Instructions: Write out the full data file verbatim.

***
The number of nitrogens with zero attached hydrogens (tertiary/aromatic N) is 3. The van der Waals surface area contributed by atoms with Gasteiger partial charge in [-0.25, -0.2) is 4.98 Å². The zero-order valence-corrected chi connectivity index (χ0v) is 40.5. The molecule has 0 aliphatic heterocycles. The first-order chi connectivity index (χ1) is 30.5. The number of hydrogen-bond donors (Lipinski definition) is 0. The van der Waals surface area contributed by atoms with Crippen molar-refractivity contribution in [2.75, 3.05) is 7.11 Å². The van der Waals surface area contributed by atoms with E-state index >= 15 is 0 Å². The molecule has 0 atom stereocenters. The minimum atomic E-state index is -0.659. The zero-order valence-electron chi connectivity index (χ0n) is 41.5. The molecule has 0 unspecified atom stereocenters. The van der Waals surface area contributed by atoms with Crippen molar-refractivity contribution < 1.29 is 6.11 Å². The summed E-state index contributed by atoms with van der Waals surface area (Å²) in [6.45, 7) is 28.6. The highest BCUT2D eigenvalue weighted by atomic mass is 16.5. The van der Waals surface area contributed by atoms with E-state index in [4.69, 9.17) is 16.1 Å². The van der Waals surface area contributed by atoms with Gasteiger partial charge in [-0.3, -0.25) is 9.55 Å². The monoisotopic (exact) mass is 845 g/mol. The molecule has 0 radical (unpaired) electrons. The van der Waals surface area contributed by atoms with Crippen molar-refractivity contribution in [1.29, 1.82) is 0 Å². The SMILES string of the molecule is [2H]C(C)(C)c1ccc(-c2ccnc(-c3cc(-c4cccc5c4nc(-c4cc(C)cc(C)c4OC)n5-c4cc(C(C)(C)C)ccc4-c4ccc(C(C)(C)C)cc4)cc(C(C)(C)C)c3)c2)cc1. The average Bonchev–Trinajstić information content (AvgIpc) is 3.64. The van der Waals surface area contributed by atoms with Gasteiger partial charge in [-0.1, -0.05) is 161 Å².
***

The number of nitrogens with zero attached hydrogens (tertiary/aromatic N) is 3. The van der Waals surface area contributed by atoms with Gasteiger partial charge in [-0.25, -0.2) is 4.98 Å². The zero-order valence-corrected chi connectivity index (χ0v) is 40.5. The molecule has 0 aliphatic heterocycles. The first-order chi connectivity index (χ1) is 30.5. The number of hydrogen-bond donors (Lipinski definition) is 0. The van der Waals surface area contributed by atoms with Crippen molar-refractivity contribution in [2.75, 3.05) is 7.11 Å². The van der Waals surface area contributed by atoms with E-state index >= 15 is 0 Å². The molecule has 0 atom stereocenters. The minimum atomic E-state index is -0.659. The zero-order valence-electron chi connectivity index (χ0n) is 41.5. The molecule has 0 unspecified atom stereocenters. The van der Waals surface area contributed by atoms with Crippen molar-refractivity contribution < 1.29 is 6.11 Å². The summed E-state index contributed by atoms with van der Waals surface area (Å²) in [6.45, 7) is 28.6. The highest BCUT2D eigenvalue weighted by atomic mass is 16.5. The van der Waals surface area contributed by atoms with E-state index in [4.69, 9.17) is 16.1 Å². The van der Waals surface area contributed by atoms with Gasteiger partial charge in [-0.3, -0.25) is 9.55 Å². The monoisotopic (exact) mass is 845 g/mol. The molecule has 0 radical (unpaired) electrons. The van der Waals surface area contributed by atoms with Crippen molar-refractivity contribution in [1.29, 1.82) is 0 Å². The SMILES string of the molecule is [2H]C(C)(C)c1ccc(-c2ccnc(-c3cc(-c4cccc5c4nc(-c4cc(C)cc(C)c4OC)n5-c4cc(C(C)(C)C)ccc4-c4ccc(C(C)(C)C)cc4)cc(C(C)(C)C)c3)c2)cc1. The average Bonchev–Trinajstić information content (AvgIpc) is 3.64. The van der Waals surface area contributed by atoms with Gasteiger partial charge in [-0.1, -0.05) is 161 Å².